In Africa, land allocation is pivotal in bringing desirable improvements on the livelihoods of rural people (Bezu & Holden, 2014; Colin, 2013). This practice has been considered as an effective mechanism of development due to its tremendous contributions in supporting rural living (Boone, 2019). In this respect, land allocation to landless poor is supposed to address the problems of food insecurity, resource disparity and poverty, since it helps the poor to engage in wealth creation (Colin, 2013; Greco, 2016).
Across governments, this has been received keen attention due to the fact that availability of land has equivalently been regarded as the main source of rural living (Bezu & Holden, 2014). Hence, this has instigated policymakers and political leaders to undertake land allocation across many African countries. Particularly in Sub-Saharan Africa, it is evident that access to land has helped farm households improve their livelihoods via generating income, maintaining natural capital, creating physical assets and building human capital.
However, provision of farmland to landless people has recently became diminishing as the result of environmental and socioeconomic challenges (Shackleton, 2018). This is partly because there have been stressing pressures that largely compel numerous rural people to live without land possession (Boone, 2019). These include an increase in population size, scarcity of the land resource, land fragmentation owing to frequent redistribution, growth in urbanization and emergence of small towns (Bilsborrow & DeLargy, 1990).
Likewise in Ethiopia, land resource has remained as the main economic pillar and the country’s growth is highly dependent on the performance of the agricultural sector (Boone, 2019). It accounts for 42 per cent of the Gross Domestic Product (GDP), a major source of foreign exchange earnings and means of livelihood directly or indirectly for 85 per cent of the population (Central Statistical Authority (CSA), 2016; Ministry of Finance and Economic Development [MoFED], 2016).
In the rural areas of Ethiopia, the major livelihood alternatives of the youth are dominated by farming activities (Boone, 2019). However, due to shortage of suitable arable land, farming activities are made on degraded lands in the highland of Ethiopia (Meaza, Tsegaye, & Nyssen, 2016). It is observed by Holden and Bezu (2013) that landless households in Southern Ethiopia relied more on non-agricultural livelihoods and the literature also highlighted that there is significant rural–urban migration among the youth and especially in areas with severe agricultural land scarcity. The constitution of Federal Democratic Republic of Ethiopia provides all rural residents whose age is 18 and above years the right to get arable land free of charge (Federal Democratic Republic of Ethiopia [FDRE], 2005).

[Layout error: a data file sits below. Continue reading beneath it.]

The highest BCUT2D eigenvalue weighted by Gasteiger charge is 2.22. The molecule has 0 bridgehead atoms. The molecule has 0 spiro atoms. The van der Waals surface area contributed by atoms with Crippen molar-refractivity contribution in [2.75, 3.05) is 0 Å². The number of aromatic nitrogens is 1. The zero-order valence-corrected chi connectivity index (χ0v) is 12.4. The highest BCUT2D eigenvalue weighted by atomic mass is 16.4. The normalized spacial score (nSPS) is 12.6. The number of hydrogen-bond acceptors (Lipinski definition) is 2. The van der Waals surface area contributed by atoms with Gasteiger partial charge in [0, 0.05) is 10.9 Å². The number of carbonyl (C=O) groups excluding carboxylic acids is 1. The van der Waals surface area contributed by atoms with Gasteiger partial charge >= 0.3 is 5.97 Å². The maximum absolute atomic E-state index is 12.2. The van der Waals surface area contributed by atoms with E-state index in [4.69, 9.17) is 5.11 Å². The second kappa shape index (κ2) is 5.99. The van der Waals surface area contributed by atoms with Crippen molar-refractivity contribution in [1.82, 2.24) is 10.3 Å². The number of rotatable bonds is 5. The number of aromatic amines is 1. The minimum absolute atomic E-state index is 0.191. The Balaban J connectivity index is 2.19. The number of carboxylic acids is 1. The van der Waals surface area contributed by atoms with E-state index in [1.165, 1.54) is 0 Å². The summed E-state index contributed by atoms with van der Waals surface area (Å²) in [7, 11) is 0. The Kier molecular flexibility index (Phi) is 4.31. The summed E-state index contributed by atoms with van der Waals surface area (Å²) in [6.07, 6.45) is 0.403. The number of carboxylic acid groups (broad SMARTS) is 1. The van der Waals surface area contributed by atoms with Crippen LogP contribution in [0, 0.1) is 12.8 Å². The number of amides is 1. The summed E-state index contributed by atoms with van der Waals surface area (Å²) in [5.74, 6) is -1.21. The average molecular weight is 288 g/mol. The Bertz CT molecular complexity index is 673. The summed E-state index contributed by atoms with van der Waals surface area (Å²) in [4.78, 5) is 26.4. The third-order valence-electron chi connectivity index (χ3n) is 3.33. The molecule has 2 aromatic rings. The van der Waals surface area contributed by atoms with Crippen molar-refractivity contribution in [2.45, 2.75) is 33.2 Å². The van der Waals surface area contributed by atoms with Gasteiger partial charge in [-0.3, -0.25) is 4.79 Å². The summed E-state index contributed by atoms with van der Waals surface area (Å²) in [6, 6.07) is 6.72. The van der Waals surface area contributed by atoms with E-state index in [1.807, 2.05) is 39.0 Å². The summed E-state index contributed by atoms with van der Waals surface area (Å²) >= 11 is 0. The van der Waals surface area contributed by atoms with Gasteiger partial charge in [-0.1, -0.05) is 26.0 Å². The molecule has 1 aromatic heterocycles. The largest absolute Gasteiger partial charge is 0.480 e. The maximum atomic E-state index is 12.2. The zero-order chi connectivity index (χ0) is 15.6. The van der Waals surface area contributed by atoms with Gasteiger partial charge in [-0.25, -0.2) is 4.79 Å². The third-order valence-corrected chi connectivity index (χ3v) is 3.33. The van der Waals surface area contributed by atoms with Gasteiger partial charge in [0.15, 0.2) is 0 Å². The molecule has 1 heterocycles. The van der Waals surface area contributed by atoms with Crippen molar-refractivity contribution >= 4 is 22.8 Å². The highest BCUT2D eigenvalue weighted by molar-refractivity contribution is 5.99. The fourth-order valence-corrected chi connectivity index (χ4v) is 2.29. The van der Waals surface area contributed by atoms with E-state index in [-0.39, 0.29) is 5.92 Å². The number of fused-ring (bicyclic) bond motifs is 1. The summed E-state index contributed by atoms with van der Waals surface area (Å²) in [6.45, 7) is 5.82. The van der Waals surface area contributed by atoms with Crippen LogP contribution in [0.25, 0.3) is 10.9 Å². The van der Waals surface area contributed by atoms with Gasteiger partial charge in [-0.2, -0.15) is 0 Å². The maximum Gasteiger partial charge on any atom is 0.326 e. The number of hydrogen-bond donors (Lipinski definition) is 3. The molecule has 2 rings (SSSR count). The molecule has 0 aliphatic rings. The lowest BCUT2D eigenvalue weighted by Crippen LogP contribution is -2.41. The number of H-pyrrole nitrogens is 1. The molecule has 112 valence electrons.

Nevertheless, nowadays the country is facing land scarcity, mainly in the highland areas where population densities and growth are very high. Consequently, the constitution fails to provide land to all rural landless households as the source of income. Thus, the problem of landlessness has been emerging as the major challenge for the regional government (Boone, 2019).
Furthermore, the problem of landlessness is a indicator of poverty, indebtedness and powerlessness in rural areas where the majority depends on land to generate means of livelihood.
The growing number of rural landless households and limited availability of cultivable land made the regional administration to cease redistribution of arable land since 1991 to avoid further land fragmentation. Now, regional government initiated to handle the scarcity of cultivable land through distribution of communal land to the rural landless households.
Subsequently, the specific objectives of this study are, to analyze the livelihood sources and dependence level of the rural landless households on the allocated communal land by the government.
Click here to read the complete research!
—Taken from Dependence Level of Rural Landless Households on Allocated Communal Land: Evidences from Kilte Awlaelo and Atsbi Wenberta Districts, Tigrai Region Northern Ethiopia in Journal of Land and Rural Studies